In our conversation Brown makes it abundantly clear that the language of bureaucratic indifference is universal. How else can it be justified that despite an Interpol red notice, and the fact that a request for his extradition was lying before the UK authorities at the same time, Modi got a national insurance number (necessary to live and work in the UK), and was paying taxes. “One hand did not know what the other hand was doing,” Brown says.

Could Britain’s policy of allowing residence by investment be a factor in ‘fugitives’ making London their home? “The Home Office has been singularly unhelpful in whatever we have done. I can’t say whether [Modi] was looked upon favourably because of the money he got here. But it reflects rather questionably on the British government and its laxity in these matters. And this does nothing for our reputation abroad.” When I remind him of the individuals being pursued by India who have made Britain their home — besides a long list of Russians and Chinese — Brown deploys Somerset Maugham to explain the phenomenon: “Sunny image for shady people.”

Returning to the subject of Modi, it was after several dry runs and photographing him over a period of days that Brown and his colleagues confronted him. “We established his whereabouts, and figured out his movements. We had to ensure he was the right guy.” They proceeded once Brown and chief reporter Robert Mendick were sure about Modi’s routine. “I approached him and called his name. Modi looked thunderstruck. My approach with anyone is to be polite and dignified. I tried to engage with him in a reasonable, matter-of-fact way.”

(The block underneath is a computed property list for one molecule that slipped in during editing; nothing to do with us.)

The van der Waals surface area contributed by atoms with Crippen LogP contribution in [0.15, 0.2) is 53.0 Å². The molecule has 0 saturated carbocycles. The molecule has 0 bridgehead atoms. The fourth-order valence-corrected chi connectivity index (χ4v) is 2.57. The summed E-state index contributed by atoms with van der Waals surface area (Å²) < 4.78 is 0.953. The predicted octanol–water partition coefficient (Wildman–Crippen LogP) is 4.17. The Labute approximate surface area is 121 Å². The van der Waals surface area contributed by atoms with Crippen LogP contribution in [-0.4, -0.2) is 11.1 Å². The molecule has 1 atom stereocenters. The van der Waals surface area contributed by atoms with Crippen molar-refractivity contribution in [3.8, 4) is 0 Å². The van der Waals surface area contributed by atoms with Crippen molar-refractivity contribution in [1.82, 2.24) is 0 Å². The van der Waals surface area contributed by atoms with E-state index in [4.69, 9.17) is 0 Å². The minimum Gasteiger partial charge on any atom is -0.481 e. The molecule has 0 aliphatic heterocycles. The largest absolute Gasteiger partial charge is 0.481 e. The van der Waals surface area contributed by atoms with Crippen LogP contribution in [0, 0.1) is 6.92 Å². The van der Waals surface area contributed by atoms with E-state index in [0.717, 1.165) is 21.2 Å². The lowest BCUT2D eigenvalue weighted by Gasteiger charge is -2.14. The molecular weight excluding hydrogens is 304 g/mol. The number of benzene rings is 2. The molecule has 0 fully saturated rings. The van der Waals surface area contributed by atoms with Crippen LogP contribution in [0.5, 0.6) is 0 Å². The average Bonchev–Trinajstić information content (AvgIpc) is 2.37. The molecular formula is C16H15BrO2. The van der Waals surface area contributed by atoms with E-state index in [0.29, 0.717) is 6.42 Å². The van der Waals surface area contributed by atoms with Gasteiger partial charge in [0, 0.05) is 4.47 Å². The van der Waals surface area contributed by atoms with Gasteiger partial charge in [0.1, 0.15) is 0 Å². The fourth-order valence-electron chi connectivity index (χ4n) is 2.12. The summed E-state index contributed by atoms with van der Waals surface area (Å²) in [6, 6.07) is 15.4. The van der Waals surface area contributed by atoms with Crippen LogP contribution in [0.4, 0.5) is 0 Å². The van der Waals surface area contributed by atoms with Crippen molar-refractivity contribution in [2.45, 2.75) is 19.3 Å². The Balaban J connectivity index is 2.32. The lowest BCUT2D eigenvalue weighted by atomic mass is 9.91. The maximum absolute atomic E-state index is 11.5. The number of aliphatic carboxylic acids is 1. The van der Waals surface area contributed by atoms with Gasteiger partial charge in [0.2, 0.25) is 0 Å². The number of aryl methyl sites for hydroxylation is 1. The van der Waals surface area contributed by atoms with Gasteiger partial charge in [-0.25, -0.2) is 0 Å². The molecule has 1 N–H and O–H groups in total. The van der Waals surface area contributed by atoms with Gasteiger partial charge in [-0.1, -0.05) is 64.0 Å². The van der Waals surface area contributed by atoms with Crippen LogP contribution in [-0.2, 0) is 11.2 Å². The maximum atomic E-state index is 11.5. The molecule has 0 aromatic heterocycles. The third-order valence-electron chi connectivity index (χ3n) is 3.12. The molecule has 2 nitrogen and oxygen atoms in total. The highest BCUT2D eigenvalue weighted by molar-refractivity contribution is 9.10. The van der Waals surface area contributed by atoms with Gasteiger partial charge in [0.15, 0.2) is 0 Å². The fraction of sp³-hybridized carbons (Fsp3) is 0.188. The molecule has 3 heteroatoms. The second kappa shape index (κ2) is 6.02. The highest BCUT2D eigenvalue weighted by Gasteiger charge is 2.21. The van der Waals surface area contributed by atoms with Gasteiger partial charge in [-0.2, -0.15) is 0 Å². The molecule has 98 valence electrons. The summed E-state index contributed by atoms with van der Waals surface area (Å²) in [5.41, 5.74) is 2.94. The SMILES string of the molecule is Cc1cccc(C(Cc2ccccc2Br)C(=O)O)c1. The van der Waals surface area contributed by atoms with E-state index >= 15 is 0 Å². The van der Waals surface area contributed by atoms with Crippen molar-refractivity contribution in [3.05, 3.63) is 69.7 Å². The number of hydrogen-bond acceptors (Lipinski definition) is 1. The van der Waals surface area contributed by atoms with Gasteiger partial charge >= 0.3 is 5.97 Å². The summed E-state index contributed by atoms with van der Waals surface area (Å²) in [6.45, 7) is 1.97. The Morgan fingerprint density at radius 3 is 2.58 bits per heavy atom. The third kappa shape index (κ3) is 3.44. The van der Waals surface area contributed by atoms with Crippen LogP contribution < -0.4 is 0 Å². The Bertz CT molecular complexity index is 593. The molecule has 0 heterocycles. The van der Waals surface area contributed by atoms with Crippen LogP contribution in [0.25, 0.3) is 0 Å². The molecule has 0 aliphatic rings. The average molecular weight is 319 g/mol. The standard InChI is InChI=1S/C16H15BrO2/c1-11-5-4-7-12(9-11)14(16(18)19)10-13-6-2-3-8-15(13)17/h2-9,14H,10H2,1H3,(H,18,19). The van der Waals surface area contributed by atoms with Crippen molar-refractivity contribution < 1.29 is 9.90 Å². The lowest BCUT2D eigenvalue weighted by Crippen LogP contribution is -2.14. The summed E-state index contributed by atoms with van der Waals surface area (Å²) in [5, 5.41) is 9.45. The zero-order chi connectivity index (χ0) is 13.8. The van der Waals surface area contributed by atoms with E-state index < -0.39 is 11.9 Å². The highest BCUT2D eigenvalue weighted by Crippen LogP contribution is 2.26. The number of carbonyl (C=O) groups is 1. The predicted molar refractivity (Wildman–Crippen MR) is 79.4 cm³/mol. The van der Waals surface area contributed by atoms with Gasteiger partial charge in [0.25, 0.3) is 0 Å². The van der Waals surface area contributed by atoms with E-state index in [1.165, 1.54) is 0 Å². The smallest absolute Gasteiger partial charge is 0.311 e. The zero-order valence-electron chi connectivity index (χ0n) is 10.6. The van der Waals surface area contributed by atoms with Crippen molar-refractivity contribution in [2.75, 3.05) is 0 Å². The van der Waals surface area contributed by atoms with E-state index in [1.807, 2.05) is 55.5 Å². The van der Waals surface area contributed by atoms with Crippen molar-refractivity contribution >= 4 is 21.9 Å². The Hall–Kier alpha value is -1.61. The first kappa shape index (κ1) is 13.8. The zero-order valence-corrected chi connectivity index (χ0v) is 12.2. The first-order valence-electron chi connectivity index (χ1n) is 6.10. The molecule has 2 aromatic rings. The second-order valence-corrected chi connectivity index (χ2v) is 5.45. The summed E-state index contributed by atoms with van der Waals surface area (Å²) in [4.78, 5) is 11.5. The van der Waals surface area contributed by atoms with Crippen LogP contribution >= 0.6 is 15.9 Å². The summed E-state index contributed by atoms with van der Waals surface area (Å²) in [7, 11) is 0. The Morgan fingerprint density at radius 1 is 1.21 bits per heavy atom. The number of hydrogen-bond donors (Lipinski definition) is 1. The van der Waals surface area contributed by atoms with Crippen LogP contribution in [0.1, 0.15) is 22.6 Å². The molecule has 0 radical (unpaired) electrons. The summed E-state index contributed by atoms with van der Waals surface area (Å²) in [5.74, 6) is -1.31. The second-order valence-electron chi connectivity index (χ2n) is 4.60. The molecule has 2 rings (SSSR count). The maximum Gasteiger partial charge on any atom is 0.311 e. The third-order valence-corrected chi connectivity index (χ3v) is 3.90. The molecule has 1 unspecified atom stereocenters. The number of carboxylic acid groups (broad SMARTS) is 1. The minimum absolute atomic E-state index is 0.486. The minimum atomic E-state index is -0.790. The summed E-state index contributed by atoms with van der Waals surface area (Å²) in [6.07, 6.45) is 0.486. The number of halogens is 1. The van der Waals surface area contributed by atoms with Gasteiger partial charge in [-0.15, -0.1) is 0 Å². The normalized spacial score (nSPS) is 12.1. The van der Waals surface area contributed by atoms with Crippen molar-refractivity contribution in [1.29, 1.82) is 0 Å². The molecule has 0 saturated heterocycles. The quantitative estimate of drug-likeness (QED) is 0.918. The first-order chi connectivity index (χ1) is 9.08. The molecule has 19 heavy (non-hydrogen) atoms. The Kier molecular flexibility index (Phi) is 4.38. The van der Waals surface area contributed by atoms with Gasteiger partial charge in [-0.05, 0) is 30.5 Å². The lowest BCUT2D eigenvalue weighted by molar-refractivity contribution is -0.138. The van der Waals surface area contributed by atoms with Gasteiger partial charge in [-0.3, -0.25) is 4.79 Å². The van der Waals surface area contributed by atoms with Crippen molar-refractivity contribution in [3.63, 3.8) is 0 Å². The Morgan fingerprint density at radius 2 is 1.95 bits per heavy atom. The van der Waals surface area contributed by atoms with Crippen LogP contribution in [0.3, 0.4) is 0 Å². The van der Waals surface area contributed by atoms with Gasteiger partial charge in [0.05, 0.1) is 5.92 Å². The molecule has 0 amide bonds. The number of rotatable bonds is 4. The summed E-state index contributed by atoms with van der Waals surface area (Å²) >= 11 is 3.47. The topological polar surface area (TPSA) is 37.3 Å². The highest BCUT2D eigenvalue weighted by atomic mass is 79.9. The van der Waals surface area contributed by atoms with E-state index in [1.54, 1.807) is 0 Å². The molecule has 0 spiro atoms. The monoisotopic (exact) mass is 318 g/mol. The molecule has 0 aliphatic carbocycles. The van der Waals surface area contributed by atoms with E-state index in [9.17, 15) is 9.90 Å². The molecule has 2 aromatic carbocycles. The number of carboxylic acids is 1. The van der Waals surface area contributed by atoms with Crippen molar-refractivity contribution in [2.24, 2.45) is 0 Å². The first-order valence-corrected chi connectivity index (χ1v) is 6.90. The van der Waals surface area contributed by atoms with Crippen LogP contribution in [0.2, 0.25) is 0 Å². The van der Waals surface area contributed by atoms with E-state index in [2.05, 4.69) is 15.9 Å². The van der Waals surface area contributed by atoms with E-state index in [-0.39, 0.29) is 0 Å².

Brown tells me he wanted to save Modi from embarrassment and asked him if they could speak in his office or somewhere else, rather than on the streets. “He was very polite, but clearly not persuaded.” As Brown engaged Modi, Mendick made his way to his office where an employee told him they had a non-disclosure agreement. “But it seems the first call Modi made, as he got into a taxi escaping my questions, was to his office, after which Robert was offered the standard ‘no comment’ reply.”

But nothing had prepared Brown and Mendick for the reaction their story generated. “I was quite busy that Saturday — watching Crystal Palace (the football team) lose to Brighton. It was incredible that the [Modi] video got millions and millions of hits. I got lots of calls and requests for comment.” And what about the ostrich jacket? “I was focussed on the questions. But I did think that it was a ghastly jacket. When we reached the office, it was Robert who asked ‘what is that jacket?’, and a colleague on the fashion desk helped us.” For Brown the most satisfying part is that it was a “very old fashioned way of going about” that made the Nirav Modi story possible. As I left The Telegraph office, I was struck by Maugham’s words: “Simplicity and naturalness are the truest marks of distinction